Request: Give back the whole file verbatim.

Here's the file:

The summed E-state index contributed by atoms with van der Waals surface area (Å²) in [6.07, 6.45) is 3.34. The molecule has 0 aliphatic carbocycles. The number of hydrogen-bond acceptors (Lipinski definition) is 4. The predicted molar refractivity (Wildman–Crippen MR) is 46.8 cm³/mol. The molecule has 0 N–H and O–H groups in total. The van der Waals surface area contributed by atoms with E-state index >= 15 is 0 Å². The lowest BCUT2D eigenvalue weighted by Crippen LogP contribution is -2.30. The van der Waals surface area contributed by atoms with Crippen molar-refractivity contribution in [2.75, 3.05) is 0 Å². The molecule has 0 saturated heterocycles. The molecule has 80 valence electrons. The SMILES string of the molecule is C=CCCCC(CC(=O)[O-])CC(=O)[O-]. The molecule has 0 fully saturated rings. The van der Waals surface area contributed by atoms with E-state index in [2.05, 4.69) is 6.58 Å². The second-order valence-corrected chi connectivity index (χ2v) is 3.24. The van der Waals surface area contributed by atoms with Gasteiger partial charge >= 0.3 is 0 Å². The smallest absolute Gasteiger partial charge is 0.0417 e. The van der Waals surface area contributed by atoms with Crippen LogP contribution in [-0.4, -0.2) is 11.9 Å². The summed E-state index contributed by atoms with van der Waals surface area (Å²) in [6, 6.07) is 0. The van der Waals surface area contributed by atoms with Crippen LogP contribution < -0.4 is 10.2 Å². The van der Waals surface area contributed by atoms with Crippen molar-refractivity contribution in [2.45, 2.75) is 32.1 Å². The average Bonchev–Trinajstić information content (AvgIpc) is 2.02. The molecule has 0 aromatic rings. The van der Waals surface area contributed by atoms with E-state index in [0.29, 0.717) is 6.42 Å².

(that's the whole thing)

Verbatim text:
The summed E-state index contributed by atoms with van der Waals surface area (Å²) in [6.07, 6.45) is 3.34. The molecule has 0 aliphatic carbocycles. The number of hydrogen-bond acceptors (Lipinski definition) is 4. The predicted molar refractivity (Wildman–Crippen MR) is 46.8 cm³/mol. The molecule has 0 N–H and O–H groups in total. The van der Waals surface area contributed by atoms with E-state index >= 15 is 0 Å². The lowest BCUT2D eigenvalue weighted by Crippen LogP contribution is -2.30. The van der Waals surface area contributed by atoms with Crippen molar-refractivity contribution in [2.75, 3.05) is 0 Å². The molecule has 0 saturated heterocycles. The molecule has 80 valence electrons. The SMILES string of the molecule is C=CCCCC(CC(=O)[O-])CC(=O)[O-]. The molecule has 0 fully saturated rings. The van der Waals surface area contributed by atoms with E-state index in [2.05, 4.69) is 6.58 Å². The second-order valence-corrected chi connectivity index (χ2v) is 3.24. The van der Waals surface area contributed by atoms with Gasteiger partial charge >= 0.3 is 0 Å². The smallest absolute Gasteiger partial charge is 0.0417 e. The van der Waals surface area contributed by atoms with Crippen LogP contribution in [-0.4, -0.2) is 11.9 Å². The summed E-state index contributed by atoms with van der Waals surface area (Å²) in [6, 6.07) is 0. The van der Waals surface area contributed by atoms with Crippen LogP contribution < -0.4 is 10.2 Å². The van der Waals surface area contributed by atoms with Crippen molar-refractivity contribution in [2.45, 2.75) is 32.1 Å². The average Bonchev–Trinajstić information content (AvgIpc) is 2.02. The molecule has 0 aromatic rings. The van der Waals surface area contributed by atoms with E-state index in [0.29, 0.717) is 6.42 Å².